On 2 September 2019, the European Securities and Markets Authority (ESMA) published a final report on guidelines on liquidity stress testing in UCITS and AIFs (the Guidelines).

In April 2018, the European Systemic Risk Board (ESRB) published a set of recommendations to address liquidity and leverage risk in investment funds. One of the ESRB’s recommendations asked ESMA to “develop guidance on the practice to be followed by managers for the stress testing of liquidity risk for individual AIFs and UCITS”.

On 5 February 2019, ESMA published a consultation paper on draft guidelines on liquidity stress testing in UCITS and AIFs in order to fulfil the ESRB recommendation and gather input from stakeholders. The consultation closed on 1 April 2019.

The final report provides an overview of the feedback received to the earlier consultation paper and explains how ESMA took it into account when producing the final guidelines (set out in Annex III of the final report).

In general, respondents agreed with ESMA’s chosen approach of introducing minimum standards for liquidity stress testing in AIFs and UCITS funds in Europe. Many respondents also stressed the need for a long implementation period due to the need to bring in new IT systems to cope with changed stress testing methodologies. Respondents were almost unanimously of the view that money market funds (MMFs) should be excluded from the Guidelines on the basis that MMFs already fall under the Money Market Funds Regulation (MMF Regulation) which includes more stringent provisions adjusted to their specificities in terms of liquidity.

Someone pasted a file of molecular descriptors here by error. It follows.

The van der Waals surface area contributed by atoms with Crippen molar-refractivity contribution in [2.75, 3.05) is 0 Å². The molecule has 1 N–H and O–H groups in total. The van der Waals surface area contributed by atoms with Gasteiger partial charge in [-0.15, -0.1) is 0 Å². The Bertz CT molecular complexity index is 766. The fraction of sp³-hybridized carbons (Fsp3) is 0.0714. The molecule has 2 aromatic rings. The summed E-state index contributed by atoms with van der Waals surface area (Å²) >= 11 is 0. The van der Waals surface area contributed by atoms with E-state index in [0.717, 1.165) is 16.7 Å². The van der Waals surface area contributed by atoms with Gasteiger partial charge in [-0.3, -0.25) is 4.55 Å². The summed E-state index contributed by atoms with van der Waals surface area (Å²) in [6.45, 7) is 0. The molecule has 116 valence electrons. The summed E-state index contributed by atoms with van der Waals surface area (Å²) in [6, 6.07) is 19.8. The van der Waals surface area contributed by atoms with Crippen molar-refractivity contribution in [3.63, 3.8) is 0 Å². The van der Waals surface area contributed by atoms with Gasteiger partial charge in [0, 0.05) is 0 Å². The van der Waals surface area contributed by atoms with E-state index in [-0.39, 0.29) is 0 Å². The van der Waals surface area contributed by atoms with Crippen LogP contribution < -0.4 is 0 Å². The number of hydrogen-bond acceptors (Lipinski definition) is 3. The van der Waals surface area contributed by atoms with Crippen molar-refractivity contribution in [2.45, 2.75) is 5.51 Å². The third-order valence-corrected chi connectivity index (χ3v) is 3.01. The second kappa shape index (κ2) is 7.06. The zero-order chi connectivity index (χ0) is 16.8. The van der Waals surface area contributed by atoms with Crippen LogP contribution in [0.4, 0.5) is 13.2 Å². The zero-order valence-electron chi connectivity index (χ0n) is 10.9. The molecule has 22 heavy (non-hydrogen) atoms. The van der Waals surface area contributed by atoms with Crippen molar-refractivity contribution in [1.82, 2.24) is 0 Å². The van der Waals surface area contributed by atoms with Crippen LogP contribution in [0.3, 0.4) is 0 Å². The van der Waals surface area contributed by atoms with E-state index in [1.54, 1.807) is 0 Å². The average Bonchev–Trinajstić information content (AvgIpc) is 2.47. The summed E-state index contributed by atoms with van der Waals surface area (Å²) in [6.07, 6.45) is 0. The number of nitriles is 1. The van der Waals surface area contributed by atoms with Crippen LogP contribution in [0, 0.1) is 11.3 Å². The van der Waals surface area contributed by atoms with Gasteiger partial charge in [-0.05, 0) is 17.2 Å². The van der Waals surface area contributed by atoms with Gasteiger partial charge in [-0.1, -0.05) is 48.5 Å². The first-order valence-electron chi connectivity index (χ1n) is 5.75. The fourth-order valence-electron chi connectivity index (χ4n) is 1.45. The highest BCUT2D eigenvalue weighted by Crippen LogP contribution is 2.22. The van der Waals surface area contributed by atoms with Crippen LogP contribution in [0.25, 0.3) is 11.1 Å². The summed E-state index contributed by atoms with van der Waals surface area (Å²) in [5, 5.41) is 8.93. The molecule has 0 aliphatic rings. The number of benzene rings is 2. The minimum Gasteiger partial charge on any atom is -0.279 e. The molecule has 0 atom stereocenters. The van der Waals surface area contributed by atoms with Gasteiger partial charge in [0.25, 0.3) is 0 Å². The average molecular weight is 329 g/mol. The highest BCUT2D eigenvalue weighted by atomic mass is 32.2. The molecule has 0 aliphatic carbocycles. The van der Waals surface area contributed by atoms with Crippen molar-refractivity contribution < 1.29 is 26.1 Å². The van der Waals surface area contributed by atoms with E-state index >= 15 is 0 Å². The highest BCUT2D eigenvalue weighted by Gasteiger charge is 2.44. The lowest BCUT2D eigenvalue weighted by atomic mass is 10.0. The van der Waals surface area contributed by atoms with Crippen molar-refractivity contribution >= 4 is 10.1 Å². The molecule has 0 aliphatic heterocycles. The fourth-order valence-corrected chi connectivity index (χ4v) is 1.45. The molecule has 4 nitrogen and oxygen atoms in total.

In relation to MMFs, ESMA has decided to narrow the scope of applicable provisions applying to them, focussing on those parts of the Guidelines not already covered in the MMF Regulation. Regarding exchange traded funds (ETFs), ESMA has clarified that the Guidelines apply in addition to requirements in the ESMA ETF guidelines. Leveraged closed ended alternative investment funds have been retained in the scope of the Guidelines.

The Guidelines will be translated into the official EU languages and published on ESMA’s website. The publication of the translations will trigger a two-month period during which Member State national competent authorities must notify ESMA whether they comply or intend to comply with the Guidelines. The Guidelines will apply from 30 September 2020.